Is it an exaggeration to say most future companies will be fintech companies? Not really. Companies of all makes and maturity – including retailers, big techs, logistics, insurance providers, telcos – either are prepping to or launching embedded financial services that cater to business and consumer segments. These firms can plan and realize a significant portion of their revenue from financial services because of the massive adoption of cloud computing and its subset, SaaS platforms.
Meeting the expectations of digital natives, combating competition from anyone in the ecosystem, and the hunger to innovate business models will all mean that – banks of 2025 will operate vastly differently. In the least, they will be scalable, flexible, and cost-effective. A WSJ study speaks about how banks will spend $12B + on public cloud infrastructure and data services by 2021, up from $4B. These exponential growth numbers suggest that SaaS platforms for banking channels are the way forward.
Given the privacy and security concerns, banks’ relationships (friends, enemies, or frenemies) with cloud computing companies (Amazon, Microsoft, Google) will keep shifting. But the undeniable attraction banks have for SaaS is built on a few solid considerations. For one, SaaS offers the agility to support volatile business cycles and demand patterns. Secondly, it realigns IT cost structure from CAPEX to OPEX models, reduces cost, and enhances cost predictability. The third advantage of SaaS deployments is the flexible functionalities via API catalogs and web-based interfaces. Finally, comes tomorrow’s edge – prepare banks to exploit the power of AI, ML technologies, and Predictive analytics.
In addition to the above reason, SaaS’s promise for banking channels has jumped notches in the last few years. Here’s why.
Remote working: Cloud-based SaaS tools revolutionize the ability for scattered teams to collaborate, something that becomes important when banks announce extended work-from-home routines.
Leveraging data management: Banks leverage speed and computing power by taking advantage of SaaS applications’ ‘greenfield’ approach. Be it Goldman Sachs (making its entry into the consumer-lending market with ‘Marcus’) or JP Morgan (Finn), or even ING (Yolt), banks are utilizing the wealth of available customer data to innovate in ringfenced ways.
Innovation sandboxes: With next-generation SaaS solutions such as Temenos Banking Cloud, banks today focus on fast innovations with fintech collaborations. The outcome? The ability to self-provision always-on banking services that scale instantly and reduce operational costs to 10% of legacy systems.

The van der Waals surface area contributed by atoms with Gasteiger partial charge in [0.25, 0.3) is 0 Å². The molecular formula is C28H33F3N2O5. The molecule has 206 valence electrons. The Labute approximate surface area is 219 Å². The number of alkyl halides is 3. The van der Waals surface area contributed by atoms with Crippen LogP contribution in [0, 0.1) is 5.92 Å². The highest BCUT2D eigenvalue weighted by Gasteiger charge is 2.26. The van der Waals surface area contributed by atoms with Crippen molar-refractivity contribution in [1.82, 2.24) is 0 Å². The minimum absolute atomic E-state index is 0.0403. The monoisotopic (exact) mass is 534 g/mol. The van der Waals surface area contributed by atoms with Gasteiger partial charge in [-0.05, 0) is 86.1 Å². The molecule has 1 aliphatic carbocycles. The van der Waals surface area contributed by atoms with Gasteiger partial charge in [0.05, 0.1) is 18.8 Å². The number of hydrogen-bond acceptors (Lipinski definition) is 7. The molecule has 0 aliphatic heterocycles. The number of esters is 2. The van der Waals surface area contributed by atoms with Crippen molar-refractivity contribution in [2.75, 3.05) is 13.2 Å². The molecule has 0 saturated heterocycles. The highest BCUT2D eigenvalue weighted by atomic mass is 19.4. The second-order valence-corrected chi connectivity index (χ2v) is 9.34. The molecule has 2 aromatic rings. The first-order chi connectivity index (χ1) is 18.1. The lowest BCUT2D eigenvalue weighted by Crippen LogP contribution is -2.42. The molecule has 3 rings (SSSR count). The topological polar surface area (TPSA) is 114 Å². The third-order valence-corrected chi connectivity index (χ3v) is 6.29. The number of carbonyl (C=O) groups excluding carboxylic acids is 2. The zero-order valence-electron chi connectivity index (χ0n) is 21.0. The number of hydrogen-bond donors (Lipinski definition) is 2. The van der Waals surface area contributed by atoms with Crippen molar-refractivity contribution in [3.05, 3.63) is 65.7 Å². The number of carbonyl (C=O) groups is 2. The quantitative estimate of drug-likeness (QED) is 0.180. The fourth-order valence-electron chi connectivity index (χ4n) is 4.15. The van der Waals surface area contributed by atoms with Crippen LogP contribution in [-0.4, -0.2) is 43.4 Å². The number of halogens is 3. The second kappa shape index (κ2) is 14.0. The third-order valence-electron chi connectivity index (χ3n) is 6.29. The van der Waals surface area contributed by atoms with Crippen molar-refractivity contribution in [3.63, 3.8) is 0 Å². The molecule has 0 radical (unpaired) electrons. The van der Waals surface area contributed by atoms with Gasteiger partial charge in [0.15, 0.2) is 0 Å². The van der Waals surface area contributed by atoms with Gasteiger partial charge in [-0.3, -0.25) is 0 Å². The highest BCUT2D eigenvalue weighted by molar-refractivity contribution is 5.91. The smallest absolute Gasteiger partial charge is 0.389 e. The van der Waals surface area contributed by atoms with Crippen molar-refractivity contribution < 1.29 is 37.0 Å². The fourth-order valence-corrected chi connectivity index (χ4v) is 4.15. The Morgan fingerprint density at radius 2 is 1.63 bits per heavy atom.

While banking segments of all stripes – universal banks, retail banks, corporate banks, challengers, private banks, credit unions, or fund administrators – benefit SaaS platforms, the overriding concern – Security – is not new. IBM reports that an average data breach in the financial sector works out to $5.9M.
How do banks counter security concerns for SaaS deployments?
In many ways, Banks can mitigate security breaches from regulating access permissions through a unified framework for user authentication to enforcing perimeter network control via pre-defined firewalls, intrusion detection, and prevention systems.
Moreover, virtual machine management includes standardizing VM images, third-party applications, and security patches that boost security protection across IT infrastructure. Then comes the data encryption practices, wherein SaaS deployment partners give banks the options to manage their encryption keys.
Finally, the governance and incident management layer scrutinizes SaaS applications for specific breaches and intrusion incidents. These are captured, reported, and monitored till closure.
Core banking systems often do not run in real-time. That reality should change.
Especially when Temenos, with its features of ‘Build a Bank in a day,’ offers sandboxes for banking customers to experience the ease of consuming, composing, configuring, and extending capabilities, services, and enterprise solutions any way they see fit.
In the final analysis,
As Banks look to upgrade their IT infrastructure fast, SaaS platforms become crucial. Ensuring their clients don’t ever worry about upgrades or on-prem hardware updates, SaaS providers unburden banks with hassle-free services.
The tipping point is near. More banks are electing SaaS deployments since they acknowledge their commercial viability relies on upgrading their core. This acceptance is a step in the right direction as the next five years promise a sea change across the entire consumer finance ecosystem. After all, technology costs are constantly crashing and replacing core, or building new banking platforms gets more attainable.
Banks most alive to the challenge – ‘every company will be a fintech company’ – will gain the most in this landscape.